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Another named tropical storm formed off the western coast of Mexico and was forecast to become a hurricane on Monday before dissipating without threatening any land.

Tropical Storm Elida, whose winds sustain up to 40 mph on Sunday, is forecast to weaken by the end of Tuesday or Wednesday, according to the National Hurricane Center.

According to AccuWeather, when the system moves over warm water with little wind cut between Sunday and Monday, it is expected to form a storm.

AccuWeather senior meteorologist Mike Doll said: “For a variety of reasons, conditions were unfavorable in the eastern Pacific for almost two weeks.

Although this system does not pose any landing hazards, Elida can create rough seas and especially strong currents, which can pose a threat to cargo ships and residential beaches. Mexico.

Herald a more dynamic season: Forecasts say there could be 10 more storms this season

Elida follows a pair of much stronger storms, Hanna and Isaias, heralds a season of activity, forecasters said.

Meteorologist Phil Klotzbach said: “We have increased our forecast and are now calling for an extremely aggressive 2020 Atlantic hurricane season,” said meteorologist Phil Klotzbach and the Colorado State University team. He predicts 24 named storms in the Atlantic by 2020.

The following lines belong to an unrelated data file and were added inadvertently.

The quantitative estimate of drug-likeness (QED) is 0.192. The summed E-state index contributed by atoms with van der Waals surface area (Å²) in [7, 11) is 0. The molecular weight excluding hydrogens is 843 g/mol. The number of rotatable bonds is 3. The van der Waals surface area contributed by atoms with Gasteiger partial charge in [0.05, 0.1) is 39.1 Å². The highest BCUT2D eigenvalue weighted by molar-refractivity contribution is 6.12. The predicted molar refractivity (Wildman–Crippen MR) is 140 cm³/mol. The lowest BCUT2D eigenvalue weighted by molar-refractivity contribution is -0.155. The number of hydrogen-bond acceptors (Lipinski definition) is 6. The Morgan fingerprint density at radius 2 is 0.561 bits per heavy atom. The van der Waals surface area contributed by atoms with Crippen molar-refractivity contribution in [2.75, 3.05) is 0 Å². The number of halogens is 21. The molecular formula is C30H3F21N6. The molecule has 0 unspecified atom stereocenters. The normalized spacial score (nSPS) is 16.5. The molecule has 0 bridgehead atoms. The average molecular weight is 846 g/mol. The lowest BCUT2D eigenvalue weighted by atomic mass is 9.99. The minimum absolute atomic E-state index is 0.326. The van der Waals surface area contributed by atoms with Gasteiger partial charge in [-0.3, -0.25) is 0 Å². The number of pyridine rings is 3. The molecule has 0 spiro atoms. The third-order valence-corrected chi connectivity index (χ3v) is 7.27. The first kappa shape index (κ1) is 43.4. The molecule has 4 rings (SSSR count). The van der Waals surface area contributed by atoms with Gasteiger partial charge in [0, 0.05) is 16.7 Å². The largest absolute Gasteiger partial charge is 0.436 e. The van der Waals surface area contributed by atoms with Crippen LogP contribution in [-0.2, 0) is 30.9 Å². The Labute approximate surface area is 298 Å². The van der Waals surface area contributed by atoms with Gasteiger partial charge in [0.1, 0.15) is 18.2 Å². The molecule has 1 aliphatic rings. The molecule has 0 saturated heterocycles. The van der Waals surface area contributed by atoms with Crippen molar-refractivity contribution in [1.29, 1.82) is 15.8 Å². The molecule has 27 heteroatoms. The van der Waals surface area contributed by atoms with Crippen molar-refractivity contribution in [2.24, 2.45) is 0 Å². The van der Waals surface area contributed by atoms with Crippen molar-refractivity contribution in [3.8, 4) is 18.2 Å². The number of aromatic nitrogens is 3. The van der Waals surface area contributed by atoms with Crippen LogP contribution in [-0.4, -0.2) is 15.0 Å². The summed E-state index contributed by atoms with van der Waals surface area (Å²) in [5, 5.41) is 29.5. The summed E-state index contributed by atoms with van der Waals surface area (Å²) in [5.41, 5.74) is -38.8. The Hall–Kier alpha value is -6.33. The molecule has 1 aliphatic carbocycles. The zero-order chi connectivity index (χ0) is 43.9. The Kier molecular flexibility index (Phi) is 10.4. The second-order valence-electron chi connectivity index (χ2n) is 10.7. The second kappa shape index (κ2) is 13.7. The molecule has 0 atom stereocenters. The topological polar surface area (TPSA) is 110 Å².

That list includes nine named storms that took shape: Arthur, Bertha, Cristobal, Dolly, Edouard, Fay, Gonzalo, Hanna and Isaias.

If Elida forms a hurricane, it is predicted that it will be the second Pacific hurricane of the season.

The first, named Douglas, established July 22, has winds of 80 mph and is from Hilo, Hawaii 1,690 miles. It is predicted to be the third storm to ever hit the island. But Douglas had other plans, and revolved around northern Hawaii.

Overall, this “could be one of the more positive seasons in history,” seasonal storm forecaster Gerry Bell of the Center for Climate Forecast said at a remote meeting on Thursday.

Atmospheric and oceanic conditions such as potential La Niña in the Pacific, weak wind shear and warm ocean surface temperatures in the Atlantic, and strong West African monsoons all combine to make the possibility possible. the storm was higher, Bell said.

Contribution: Doyle Rice, USA TODAY

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